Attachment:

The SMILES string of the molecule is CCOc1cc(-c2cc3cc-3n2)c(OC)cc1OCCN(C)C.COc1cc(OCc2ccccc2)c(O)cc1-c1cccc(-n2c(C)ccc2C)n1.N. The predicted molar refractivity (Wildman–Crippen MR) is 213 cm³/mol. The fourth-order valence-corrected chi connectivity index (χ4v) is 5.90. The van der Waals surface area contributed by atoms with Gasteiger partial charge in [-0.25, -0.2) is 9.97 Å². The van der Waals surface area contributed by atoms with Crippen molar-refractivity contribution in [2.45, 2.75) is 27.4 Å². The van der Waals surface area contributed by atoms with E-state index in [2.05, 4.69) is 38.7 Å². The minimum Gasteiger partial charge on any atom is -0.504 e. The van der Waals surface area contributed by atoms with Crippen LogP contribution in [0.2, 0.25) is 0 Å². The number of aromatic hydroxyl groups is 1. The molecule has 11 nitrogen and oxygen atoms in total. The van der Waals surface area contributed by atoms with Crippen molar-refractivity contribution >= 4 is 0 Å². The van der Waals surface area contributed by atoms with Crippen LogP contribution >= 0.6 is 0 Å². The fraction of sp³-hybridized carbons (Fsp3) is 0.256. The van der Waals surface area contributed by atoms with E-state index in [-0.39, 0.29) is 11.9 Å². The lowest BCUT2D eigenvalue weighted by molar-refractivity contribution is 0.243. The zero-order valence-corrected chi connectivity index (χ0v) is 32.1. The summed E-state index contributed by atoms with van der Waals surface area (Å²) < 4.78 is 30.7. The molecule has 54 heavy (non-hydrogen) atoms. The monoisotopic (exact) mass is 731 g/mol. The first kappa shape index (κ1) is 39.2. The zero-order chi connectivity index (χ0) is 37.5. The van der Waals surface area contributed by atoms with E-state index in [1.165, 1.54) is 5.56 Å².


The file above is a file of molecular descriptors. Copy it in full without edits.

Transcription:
The SMILES string of the molecule is CCOc1cc(-c2cc3cc-3n2)c(OC)cc1OCCN(C)C.COc1cc(OCc2ccccc2)c(O)cc1-c1cccc(-n2c(C)ccc2C)n1.N. The predicted molar refractivity (Wildman–Crippen MR) is 213 cm³/mol. The fourth-order valence-corrected chi connectivity index (χ4v) is 5.90. The van der Waals surface area contributed by atoms with Gasteiger partial charge in [-0.25, -0.2) is 9.97 Å². The van der Waals surface area contributed by atoms with Crippen molar-refractivity contribution in [2.45, 2.75) is 27.4 Å². The van der Waals surface area contributed by atoms with E-state index in [2.05, 4.69) is 38.7 Å². The minimum Gasteiger partial charge on any atom is -0.504 e. The van der Waals surface area contributed by atoms with Crippen LogP contribution in [0.2, 0.25) is 0 Å². The number of aromatic hydroxyl groups is 1. The molecule has 11 nitrogen and oxygen atoms in total. The van der Waals surface area contributed by atoms with Crippen molar-refractivity contribution >= 4 is 0 Å². The van der Waals surface area contributed by atoms with Crippen LogP contribution >= 0.6 is 0 Å². The fraction of sp³-hybridized carbons (Fsp3) is 0.256. The van der Waals surface area contributed by atoms with E-state index in [-0.39, 0.29) is 11.9 Å². The lowest BCUT2D eigenvalue weighted by molar-refractivity contribution is 0.243. The zero-order valence-corrected chi connectivity index (χ0v) is 32.1. The summed E-state index contributed by atoms with van der Waals surface area (Å²) < 4.78 is 30.7. The molecule has 54 heavy (non-hydrogen) atoms. The monoisotopic (exact) mass is 731 g/mol. The first kappa shape index (κ1) is 39.2. The zero-order chi connectivity index (χ0) is 37.5. The van der Waals surface area contributed by atoms with E-state index in [1.165, 1.54) is 5.56 Å².